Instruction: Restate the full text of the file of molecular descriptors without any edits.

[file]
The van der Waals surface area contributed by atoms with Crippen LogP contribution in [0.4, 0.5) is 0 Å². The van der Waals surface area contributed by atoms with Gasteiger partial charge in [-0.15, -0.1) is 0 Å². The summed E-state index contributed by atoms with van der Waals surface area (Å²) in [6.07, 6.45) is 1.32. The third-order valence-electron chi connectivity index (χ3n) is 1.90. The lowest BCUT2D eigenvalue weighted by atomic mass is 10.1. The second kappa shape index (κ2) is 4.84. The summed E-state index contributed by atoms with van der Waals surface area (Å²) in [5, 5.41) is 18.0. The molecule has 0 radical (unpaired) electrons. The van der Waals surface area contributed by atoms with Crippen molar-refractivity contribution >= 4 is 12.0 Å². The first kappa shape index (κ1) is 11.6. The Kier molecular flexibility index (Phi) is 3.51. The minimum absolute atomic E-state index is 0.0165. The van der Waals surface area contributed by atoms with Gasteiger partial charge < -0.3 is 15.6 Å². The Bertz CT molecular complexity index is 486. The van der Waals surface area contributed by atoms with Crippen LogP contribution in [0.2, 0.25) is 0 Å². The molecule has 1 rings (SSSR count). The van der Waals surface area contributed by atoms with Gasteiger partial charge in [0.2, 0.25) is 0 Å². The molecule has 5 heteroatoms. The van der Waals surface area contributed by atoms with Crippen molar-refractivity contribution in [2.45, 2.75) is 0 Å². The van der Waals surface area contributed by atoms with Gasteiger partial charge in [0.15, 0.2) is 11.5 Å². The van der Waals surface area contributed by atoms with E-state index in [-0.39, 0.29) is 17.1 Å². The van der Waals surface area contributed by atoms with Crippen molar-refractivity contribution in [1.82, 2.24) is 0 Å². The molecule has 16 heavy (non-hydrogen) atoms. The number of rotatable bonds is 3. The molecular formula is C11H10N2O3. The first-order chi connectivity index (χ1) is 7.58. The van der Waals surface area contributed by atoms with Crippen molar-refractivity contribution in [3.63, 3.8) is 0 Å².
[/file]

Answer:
The van der Waals surface area contributed by atoms with Crippen LogP contribution in [0.4, 0.5) is 0 Å². The van der Waals surface area contributed by atoms with Gasteiger partial charge in [-0.15, -0.1) is 0 Å². The summed E-state index contributed by atoms with van der Waals surface area (Å²) in [6.07, 6.45) is 1.32. The third-order valence-electron chi connectivity index (χ3n) is 1.90. The lowest BCUT2D eigenvalue weighted by atomic mass is 10.1. The second kappa shape index (κ2) is 4.84. The summed E-state index contributed by atoms with van der Waals surface area (Å²) in [5, 5.41) is 18.0. The molecule has 0 radical (unpaired) electrons. The van der Waals surface area contributed by atoms with Crippen molar-refractivity contribution >= 4 is 12.0 Å². The first kappa shape index (κ1) is 11.6. The Kier molecular flexibility index (Phi) is 3.51. The minimum absolute atomic E-state index is 0.0165. The van der Waals surface area contributed by atoms with Gasteiger partial charge < -0.3 is 15.6 Å². The Bertz CT molecular complexity index is 486. The van der Waals surface area contributed by atoms with Crippen LogP contribution in [0.2, 0.25) is 0 Å². The molecule has 1 rings (SSSR count). The van der Waals surface area contributed by atoms with Gasteiger partial charge in [0.2, 0.25) is 0 Å². The molecule has 5 heteroatoms. The van der Waals surface area contributed by atoms with Crippen molar-refractivity contribution in [2.45, 2.75) is 0 Å². The van der Waals surface area contributed by atoms with Gasteiger partial charge in [0.15, 0.2) is 11.5 Å². The van der Waals surface area contributed by atoms with E-state index in [-0.39, 0.29) is 17.1 Å². The van der Waals surface area contributed by atoms with Crippen molar-refractivity contribution in [1.82, 2.24) is 0 Å². The molecule has 16 heavy (non-hydrogen) atoms. The number of rotatable bonds is 3. The molecular formula is C11H10N2O3. The first-order chi connectivity index (χ1) is 7.58. The van der Waals surface area contributed by atoms with Crippen molar-refractivity contribution in [3.63, 3.8) is 0 Å².